Economic uncertainty and the move to remote work and school has put many in unchartered territory.  These new challenges could likely drive more employees to make poor decisions when it comes to cybersecurity and create a whole new wave of insiders.  Attackers are increasingly offering employees with privileged access tempting financial incentives to share or ‘accidentally’ leak their credentials. In addition, privileged access on the dark web is more popular than ever, with some reports indicating that attackers will pay a premium for privileged access to a corporate networks, VPNs and workstations. The potential financial payoff, combined with increased economic anxiety, will drive new threats that organizations will struggle to deal with.”

Women and single parents will continue to be disproportionately impacted by the pandemic, says Carolyn Crandall, chief security advocate and chief marketing officer at Attivo Networks:

“Women are often still viewed as the primary caregiver for children, and as long as we remain in this remote work situation, it will be devastating for a lot of women’s careers. Many will be forced to take a break from their careers, or to choose a less strenuous career path that allows them to juggle and balance these roles.”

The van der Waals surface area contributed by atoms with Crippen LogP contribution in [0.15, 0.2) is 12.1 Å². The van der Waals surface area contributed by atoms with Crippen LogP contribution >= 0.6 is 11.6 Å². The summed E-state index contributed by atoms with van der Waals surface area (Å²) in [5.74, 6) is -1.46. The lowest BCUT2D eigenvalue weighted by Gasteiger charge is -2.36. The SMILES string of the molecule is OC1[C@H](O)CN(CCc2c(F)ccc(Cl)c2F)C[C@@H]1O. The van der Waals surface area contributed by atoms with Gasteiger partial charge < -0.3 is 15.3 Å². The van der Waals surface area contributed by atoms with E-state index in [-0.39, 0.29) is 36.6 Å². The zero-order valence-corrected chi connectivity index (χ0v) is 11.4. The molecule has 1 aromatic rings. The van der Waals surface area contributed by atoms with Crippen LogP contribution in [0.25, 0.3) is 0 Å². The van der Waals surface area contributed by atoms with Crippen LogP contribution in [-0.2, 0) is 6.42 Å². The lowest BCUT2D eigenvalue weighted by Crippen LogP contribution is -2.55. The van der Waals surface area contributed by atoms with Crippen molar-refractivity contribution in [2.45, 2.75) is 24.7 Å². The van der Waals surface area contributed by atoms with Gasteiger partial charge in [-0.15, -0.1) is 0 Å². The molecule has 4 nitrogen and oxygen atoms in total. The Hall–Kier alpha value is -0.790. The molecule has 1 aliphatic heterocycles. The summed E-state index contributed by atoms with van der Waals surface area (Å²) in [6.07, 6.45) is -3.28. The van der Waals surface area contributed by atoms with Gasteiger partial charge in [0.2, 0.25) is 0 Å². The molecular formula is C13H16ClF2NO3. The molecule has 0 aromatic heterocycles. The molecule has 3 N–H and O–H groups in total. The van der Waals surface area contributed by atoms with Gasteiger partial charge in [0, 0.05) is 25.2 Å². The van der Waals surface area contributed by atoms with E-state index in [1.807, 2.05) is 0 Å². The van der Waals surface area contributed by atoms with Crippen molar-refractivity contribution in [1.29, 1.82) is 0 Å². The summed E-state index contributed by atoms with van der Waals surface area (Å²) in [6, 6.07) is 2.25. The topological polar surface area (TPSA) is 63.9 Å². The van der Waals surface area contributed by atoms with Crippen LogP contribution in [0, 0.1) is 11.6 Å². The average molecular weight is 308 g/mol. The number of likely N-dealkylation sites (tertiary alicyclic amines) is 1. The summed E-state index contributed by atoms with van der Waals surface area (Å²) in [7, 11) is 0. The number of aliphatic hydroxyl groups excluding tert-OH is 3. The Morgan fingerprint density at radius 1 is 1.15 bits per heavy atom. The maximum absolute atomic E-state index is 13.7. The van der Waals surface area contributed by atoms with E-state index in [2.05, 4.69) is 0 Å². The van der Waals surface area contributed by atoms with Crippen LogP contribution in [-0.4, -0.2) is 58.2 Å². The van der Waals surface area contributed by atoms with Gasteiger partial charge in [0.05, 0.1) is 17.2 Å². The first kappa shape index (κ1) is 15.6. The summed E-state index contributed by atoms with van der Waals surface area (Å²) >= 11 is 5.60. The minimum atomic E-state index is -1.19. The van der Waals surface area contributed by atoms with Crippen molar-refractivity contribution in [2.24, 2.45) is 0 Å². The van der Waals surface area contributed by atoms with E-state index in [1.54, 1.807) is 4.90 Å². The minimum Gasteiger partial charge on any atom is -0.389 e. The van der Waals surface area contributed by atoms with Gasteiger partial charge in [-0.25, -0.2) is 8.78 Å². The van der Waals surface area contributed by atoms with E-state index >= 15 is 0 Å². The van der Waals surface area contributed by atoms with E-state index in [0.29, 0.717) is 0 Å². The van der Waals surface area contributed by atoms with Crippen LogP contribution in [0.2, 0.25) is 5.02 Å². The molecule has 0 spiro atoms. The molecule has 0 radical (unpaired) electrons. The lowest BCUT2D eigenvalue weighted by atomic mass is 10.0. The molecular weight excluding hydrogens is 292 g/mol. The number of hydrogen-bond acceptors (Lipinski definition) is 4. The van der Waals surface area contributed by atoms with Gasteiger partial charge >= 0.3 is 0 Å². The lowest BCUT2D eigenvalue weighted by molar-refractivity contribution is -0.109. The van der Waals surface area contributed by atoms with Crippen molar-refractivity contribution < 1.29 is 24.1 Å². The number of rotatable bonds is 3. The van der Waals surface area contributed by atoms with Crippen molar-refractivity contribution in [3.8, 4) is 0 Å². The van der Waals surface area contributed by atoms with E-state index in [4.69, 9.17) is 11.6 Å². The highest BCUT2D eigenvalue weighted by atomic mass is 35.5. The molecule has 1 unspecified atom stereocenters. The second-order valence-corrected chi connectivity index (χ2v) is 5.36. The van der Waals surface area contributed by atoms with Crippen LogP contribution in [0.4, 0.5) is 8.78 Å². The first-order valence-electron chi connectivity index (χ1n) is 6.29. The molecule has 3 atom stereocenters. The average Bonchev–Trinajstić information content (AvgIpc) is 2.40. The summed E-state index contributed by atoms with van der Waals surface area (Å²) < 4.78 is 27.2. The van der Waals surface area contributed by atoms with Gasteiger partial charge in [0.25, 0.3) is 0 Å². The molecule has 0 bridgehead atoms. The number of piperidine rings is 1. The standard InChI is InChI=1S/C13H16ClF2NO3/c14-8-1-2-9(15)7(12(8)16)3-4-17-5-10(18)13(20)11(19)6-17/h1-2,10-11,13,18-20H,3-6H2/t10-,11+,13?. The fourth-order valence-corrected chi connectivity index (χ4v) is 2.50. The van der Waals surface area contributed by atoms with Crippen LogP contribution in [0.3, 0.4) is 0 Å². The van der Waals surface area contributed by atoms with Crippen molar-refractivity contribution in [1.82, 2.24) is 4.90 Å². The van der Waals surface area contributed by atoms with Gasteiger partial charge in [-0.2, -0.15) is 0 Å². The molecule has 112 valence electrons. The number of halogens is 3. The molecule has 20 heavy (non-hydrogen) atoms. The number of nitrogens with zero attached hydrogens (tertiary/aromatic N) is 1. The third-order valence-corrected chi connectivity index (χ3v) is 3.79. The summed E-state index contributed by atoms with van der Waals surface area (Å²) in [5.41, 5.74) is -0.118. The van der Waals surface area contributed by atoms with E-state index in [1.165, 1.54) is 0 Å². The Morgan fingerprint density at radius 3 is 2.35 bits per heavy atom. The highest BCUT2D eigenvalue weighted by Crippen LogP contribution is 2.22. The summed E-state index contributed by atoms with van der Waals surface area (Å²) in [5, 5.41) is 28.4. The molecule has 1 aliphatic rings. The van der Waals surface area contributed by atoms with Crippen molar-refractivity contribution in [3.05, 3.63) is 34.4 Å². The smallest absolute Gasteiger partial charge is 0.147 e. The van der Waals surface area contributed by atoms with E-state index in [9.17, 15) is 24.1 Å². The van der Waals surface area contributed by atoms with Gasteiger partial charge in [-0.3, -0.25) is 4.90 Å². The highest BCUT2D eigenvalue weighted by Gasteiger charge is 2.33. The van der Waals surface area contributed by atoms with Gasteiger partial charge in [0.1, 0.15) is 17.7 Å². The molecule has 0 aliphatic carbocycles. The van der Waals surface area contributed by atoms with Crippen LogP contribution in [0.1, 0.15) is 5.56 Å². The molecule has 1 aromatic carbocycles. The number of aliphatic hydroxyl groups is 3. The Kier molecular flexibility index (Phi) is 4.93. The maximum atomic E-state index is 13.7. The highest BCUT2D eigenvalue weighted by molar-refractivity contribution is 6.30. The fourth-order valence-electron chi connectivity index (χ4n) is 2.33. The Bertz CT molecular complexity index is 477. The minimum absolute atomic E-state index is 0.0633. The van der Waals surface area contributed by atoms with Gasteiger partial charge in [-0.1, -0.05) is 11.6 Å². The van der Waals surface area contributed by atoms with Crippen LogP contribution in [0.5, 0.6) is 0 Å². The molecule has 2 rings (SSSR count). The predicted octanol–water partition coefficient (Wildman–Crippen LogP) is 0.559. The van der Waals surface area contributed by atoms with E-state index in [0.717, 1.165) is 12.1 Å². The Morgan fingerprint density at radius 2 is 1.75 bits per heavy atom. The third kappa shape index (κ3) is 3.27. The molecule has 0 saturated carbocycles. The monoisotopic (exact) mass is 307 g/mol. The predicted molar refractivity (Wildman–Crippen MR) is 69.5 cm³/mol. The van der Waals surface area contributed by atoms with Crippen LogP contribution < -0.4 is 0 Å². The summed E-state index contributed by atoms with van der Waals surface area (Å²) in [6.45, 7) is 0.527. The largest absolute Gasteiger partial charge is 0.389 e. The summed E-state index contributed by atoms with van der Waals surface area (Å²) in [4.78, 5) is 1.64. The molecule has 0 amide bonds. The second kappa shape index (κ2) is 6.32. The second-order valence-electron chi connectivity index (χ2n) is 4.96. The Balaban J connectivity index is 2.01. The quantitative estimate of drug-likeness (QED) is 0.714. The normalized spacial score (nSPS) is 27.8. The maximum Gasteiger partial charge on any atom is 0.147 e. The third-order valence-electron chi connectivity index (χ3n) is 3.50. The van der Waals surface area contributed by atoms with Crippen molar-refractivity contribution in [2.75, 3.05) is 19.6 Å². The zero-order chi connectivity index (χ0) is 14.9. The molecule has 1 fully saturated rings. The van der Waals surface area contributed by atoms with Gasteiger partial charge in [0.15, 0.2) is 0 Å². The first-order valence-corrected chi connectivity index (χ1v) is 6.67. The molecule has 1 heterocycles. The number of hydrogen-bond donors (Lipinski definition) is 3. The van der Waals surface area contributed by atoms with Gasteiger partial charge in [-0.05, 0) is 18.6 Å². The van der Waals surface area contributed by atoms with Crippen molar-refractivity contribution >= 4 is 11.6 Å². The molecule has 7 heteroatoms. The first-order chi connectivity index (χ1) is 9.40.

CISOs will battle infosec budget fatigue with threat intelligence data, says Jason Fruge, vice president of business application cybersecurity at Onapsis:

“Historically, security teams received the most financial freedom compared to general IT teams for fear of a spending cut, post-data breach. In 2021, however, CISOs will be pressured more than ever to show threat intelligence data to justify security expenditure and move past infosec budget fatigue. They will have to make a strong case using business analytics to highlight security inadequacies to get the budgets they’ve historically had discretionary spending over. Now, only CFOs will have total discretion to spend money whenever they see an issue and they will require additional data to be convinced.” 

DevOps and DevSecOps will evolve into “platform teams” in many organizations, says Liz Rice, vice president of open source engineering at Aqua Security: